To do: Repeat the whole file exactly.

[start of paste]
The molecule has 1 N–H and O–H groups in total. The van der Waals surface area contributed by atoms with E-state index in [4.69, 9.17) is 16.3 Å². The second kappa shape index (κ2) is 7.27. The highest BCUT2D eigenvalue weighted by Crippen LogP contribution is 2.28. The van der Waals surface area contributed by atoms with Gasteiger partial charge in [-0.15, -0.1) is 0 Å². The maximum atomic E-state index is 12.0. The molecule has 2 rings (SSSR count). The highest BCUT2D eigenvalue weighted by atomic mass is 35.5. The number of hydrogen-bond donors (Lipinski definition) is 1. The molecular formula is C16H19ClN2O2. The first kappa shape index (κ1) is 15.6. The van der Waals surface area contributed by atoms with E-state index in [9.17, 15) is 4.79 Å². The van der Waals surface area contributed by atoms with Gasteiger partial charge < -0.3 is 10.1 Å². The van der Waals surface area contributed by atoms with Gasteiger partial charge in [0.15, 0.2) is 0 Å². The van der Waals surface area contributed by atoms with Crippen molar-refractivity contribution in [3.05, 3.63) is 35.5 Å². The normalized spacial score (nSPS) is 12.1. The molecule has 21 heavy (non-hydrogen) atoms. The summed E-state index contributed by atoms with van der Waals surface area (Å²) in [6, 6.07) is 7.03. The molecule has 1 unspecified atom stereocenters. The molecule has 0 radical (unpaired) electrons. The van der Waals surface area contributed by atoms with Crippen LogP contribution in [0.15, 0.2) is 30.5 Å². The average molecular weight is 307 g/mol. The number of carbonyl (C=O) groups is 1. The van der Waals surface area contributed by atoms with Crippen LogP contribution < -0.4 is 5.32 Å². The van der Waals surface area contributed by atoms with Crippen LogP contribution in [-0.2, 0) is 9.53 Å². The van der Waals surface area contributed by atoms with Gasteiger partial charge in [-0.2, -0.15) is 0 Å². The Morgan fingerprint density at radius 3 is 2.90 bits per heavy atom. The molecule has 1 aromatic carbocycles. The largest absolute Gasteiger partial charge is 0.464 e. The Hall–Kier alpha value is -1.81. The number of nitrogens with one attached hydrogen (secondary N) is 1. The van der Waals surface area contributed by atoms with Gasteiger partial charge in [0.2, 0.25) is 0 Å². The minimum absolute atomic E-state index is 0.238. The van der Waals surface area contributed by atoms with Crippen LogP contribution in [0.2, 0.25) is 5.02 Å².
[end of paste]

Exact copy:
The molecule has 1 N–H and O–H groups in total. The van der Waals surface area contributed by atoms with E-state index in [4.69, 9.17) is 16.3 Å². The second kappa shape index (κ2) is 7.27. The highest BCUT2D eigenvalue weighted by Crippen LogP contribution is 2.28. The van der Waals surface area contributed by atoms with Gasteiger partial charge in [-0.15, -0.1) is 0 Å². The maximum atomic E-state index is 12.0. The molecule has 2 rings (SSSR count). The highest BCUT2D eigenvalue weighted by atomic mass is 35.5. The number of hydrogen-bond donors (Lipinski definition) is 1. The molecular formula is C16H19ClN2O2. The first kappa shape index (κ1) is 15.6. The van der Waals surface area contributed by atoms with E-state index in [9.17, 15) is 4.79 Å². The van der Waals surface area contributed by atoms with Gasteiger partial charge < -0.3 is 10.1 Å². The van der Waals surface area contributed by atoms with Gasteiger partial charge in [0.15, 0.2) is 0 Å². The van der Waals surface area contributed by atoms with Crippen molar-refractivity contribution in [3.05, 3.63) is 35.5 Å². The normalized spacial score (nSPS) is 12.1. The molecule has 21 heavy (non-hydrogen) atoms. The summed E-state index contributed by atoms with van der Waals surface area (Å²) in [6, 6.07) is 7.03. The molecule has 1 unspecified atom stereocenters. The molecule has 0 radical (unpaired) electrons. The van der Waals surface area contributed by atoms with Crippen LogP contribution in [0.15, 0.2) is 30.5 Å². The average molecular weight is 307 g/mol. The number of carbonyl (C=O) groups is 1. The van der Waals surface area contributed by atoms with Crippen LogP contribution < -0.4 is 5.32 Å². The van der Waals surface area contributed by atoms with Crippen LogP contribution in [-0.2, 0) is 9.53 Å². The van der Waals surface area contributed by atoms with Gasteiger partial charge in [-0.2, -0.15) is 0 Å². The Morgan fingerprint density at radius 3 is 2.90 bits per heavy atom. The molecule has 1 aromatic carbocycles. The largest absolute Gasteiger partial charge is 0.464 e. The Hall–Kier alpha value is -1.81. The number of nitrogens with one attached hydrogen (secondary N) is 1. The van der Waals surface area contributed by atoms with Gasteiger partial charge in [0.2, 0.25) is 0 Å². The minimum absolute atomic E-state index is 0.238. The van der Waals surface area contributed by atoms with Crippen LogP contribution in [0.2, 0.25) is 5.02 Å².